In a surprising turn of events, Sequential has re-released what may be its best-loved synthesizer of all time: the Prophet-5. Additionally, they've launched a 10-voice version (appropriately named Prophet-10), realizing Dave Smith's original vision for the instrument. Matching the look and sound of the original Prophet-5, Sequential's new iteration on this classic design adds 40 years of manufacturing experience to provide a rock-solid, beautiful instrument that'll provide the sounds of the past for decades into the future.
Of course, Sequential already has a number of high-quality polysynths available: the Prophet-6, Prophet Rev2, Prophet X, and OB-6 are all favorites among a huge base of synthesists. So if you're not already familiar with the story and sound of the Prophet-5, you might be wondering—why would a pioneering company like Sequential revisit a design originally announced over 40 years ago? When they're producing cutting-edge sample based instruments like the Prophet-X and wavetable-capable mono synths like the Pro-3, why bother bringing a 1978 product back to market?
Let's take a quick look at the early history of Sequential Circuits, and we'll start to see why this move makes perfect sense, and why so many people have been waiting for this day.
The Birth of the Polysynth
Let's think about electronic instrument design in the 1970s. Synthesizers as we think of them only first came into existence in the mid/late 1960s, with modular systems by Moog, Buchla, and later, Tonus/ARP at the forefront. These manufacturers were pioneers, exploring the very idea of what an electronic instrument could be—and through business experience and their experience working with musicians, practically every company came to a similar conclusion...that they needed to produce smaller, more immediately approachable instruments.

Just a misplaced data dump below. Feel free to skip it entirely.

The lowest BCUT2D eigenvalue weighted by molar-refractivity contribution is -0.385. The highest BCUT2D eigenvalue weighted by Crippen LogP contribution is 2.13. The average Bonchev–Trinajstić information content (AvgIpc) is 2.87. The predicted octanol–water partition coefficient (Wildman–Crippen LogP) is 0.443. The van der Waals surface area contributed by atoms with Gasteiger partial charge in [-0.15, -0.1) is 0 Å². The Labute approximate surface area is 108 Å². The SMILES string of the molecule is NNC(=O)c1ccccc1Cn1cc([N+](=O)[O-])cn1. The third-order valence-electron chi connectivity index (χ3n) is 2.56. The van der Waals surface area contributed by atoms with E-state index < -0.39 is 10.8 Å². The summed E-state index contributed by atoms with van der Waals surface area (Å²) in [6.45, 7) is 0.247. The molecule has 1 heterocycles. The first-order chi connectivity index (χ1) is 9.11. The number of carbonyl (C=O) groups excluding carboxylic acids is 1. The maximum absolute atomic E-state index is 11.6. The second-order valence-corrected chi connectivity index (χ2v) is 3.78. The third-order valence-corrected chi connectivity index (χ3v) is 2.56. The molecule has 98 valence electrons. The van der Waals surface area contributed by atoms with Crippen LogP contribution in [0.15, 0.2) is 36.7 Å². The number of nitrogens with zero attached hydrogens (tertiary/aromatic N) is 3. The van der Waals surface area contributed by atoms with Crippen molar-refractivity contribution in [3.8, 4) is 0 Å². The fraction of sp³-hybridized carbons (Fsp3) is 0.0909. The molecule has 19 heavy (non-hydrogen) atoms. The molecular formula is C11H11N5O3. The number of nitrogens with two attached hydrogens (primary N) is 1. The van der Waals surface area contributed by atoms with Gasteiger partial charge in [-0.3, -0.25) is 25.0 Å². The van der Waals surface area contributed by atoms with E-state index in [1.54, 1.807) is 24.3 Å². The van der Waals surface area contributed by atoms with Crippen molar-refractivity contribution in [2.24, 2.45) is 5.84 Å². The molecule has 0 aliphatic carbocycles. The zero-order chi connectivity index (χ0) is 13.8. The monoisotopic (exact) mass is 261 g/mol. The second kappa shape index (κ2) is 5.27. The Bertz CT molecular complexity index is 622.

This led to some of the most important instruments in the history of electronic music thus far: the ARP 2600, the Buchla Music Easel, and, of course, Moog's Minimoog Model D. Each of these instruments packaged the workflow and design ideology of their makers' larger modular systems into self-contained, portable, and much easier-to-use packages, and in their own ways, each was a great success. Countless musicians began to integrate synthesis into their own workflows, and as such, more and more music started to explore the novel sonic possibilities that synthesizers offered. However, most self-contained synthesizers were presented as keyboard instruments—and prior to the synthesizer, it was a natural assumption that a keyboard instrument would be polyphonic. Of course, these early instruments were all monophonic, only capable of playing one note at a time. And while many great keyboardists embraced monophonic sounds for lead and bassline roles, may musicians wanted the sonic possibilities of a synthesizer without sacrificing the polyphony. And so, instrument makers began a quest for polyphony.
Of course, there were early successes in establishing ways to build polyphonic instruments: Oberheim's Four Voice and related instruments were one such case. Oberheim had already introduced the Synthesizer Expander Module (SEM), a standalone synth voice designed to add extra functionality to your Minimoog or ARP 2600. By connecting two, four, or eight of these SEMs to a single chassis and using a rudimentary means of note allocation, Oberheim was able to create a relatively practical polyphonic instrument. And while the larger models did accommodate for rudimentary preset storage and polyphonic programming, the main peculiarity about these instruments was that each SEM still had completely independent controls—meaning that there were a lot of redundant physical controls, making for a somewhat cumbersome (albeit very capable) design.
Meanwhile, a young musician / engineer named Dave Smith was getting his own business off the ground—Sequential Circuits.
Dave Smith & Sequential Circuits